What are Betta Fish?

” Betta /ˈbɛtə/ is a large genus of small, often colorful, freshwater ray-finned fishes in the gourami family (Osphronemidae). By far the best known Betta species, however, is B. splendens, commonly known as the Siamese fighting fish. All the Betta species are small fishes, but they vary considerably in size, ranging from under 2.5 cm (1 in) total length in B. chanoides to 12.5 cm (5 in) in the Akar betta (B. akarensis).

Bettas are anabantoids, which means they can breathe atmospheric air using a unique organ called the labyrinth. This accounts for their ability to thrive in low-oxygen water conditions that would kill most other fish, such as rice paddies, slow-moving streams, drainage ditches, and large puddles.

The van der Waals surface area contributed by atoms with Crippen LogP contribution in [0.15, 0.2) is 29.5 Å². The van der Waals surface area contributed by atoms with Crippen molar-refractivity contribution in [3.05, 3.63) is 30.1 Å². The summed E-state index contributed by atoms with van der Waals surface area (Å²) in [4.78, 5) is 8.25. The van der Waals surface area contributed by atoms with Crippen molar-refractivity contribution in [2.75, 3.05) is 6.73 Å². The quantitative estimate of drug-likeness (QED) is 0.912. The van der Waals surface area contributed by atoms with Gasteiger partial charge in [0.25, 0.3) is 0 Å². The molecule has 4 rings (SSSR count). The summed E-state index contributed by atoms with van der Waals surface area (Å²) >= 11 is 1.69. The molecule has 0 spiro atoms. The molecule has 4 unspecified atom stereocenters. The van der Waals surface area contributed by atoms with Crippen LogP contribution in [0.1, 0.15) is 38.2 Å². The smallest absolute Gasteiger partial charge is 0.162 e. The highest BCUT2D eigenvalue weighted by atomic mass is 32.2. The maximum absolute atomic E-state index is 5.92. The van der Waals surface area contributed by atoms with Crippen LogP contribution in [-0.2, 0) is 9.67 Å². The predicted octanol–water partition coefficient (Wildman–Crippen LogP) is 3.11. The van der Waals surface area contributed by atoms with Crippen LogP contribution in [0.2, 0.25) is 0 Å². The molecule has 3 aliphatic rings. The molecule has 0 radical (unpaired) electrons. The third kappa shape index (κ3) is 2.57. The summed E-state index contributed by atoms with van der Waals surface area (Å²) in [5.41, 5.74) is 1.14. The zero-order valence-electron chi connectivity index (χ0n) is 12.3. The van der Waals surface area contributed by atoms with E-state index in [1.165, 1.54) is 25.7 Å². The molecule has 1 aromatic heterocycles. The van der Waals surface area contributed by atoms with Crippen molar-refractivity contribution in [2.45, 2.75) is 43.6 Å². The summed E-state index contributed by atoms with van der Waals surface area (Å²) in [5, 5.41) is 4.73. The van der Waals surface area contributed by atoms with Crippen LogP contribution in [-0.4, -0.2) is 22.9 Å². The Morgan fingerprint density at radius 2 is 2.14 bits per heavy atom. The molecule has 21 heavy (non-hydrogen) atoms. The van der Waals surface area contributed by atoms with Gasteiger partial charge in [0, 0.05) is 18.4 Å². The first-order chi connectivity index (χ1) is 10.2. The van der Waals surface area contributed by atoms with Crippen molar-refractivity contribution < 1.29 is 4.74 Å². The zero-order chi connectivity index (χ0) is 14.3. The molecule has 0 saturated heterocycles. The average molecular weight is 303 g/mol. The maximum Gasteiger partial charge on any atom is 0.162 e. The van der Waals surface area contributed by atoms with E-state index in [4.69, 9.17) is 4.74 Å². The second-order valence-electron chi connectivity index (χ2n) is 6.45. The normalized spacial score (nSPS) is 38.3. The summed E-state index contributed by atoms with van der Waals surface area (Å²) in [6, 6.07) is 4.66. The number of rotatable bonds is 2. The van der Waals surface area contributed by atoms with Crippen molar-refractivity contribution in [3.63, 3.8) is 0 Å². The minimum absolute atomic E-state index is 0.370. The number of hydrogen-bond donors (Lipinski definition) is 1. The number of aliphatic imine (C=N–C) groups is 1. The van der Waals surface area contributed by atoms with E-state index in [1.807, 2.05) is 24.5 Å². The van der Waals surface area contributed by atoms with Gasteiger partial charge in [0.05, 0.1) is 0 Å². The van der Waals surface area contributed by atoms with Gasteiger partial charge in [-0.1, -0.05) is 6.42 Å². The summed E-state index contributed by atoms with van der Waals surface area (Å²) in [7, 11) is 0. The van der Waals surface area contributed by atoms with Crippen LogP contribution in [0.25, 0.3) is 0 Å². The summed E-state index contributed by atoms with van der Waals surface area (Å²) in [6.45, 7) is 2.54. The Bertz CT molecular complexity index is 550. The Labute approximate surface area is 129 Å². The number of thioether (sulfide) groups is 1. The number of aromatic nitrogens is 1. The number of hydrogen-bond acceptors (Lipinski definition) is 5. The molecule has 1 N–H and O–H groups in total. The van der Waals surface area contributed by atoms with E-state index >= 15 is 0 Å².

The bettas exhibit two kinds spawning behavior: some build bubble nests, such as B. splendens, while others are mouthbrooders, such as B. picta. The mouthbrooding species are sometimes called “pseudo bettas”, and are sometimes speculated to have evolved from the nest-builders in an adaptation to their fast-moving stream habitats.

A phylogenetic study published in 2004 concluded tentatively that bubble-nesting was the ancestral condition in Betta, and that mouthbrooding has evolved on more than one occasion in the history of the genus. However it was unable to establish a correlation with any of three habitat variables studied: whether a species was found in lowland or highland streams, whether it was found in peat swamp forests, and whether it was found in water with fast or slow currents. Mouthbrooding species tend to exhibit less sexual dimorphism, perhaps because they do not need to defend a territory as the bubble-nesters do. ” https://en.wikipedia.org/wiki/Betta

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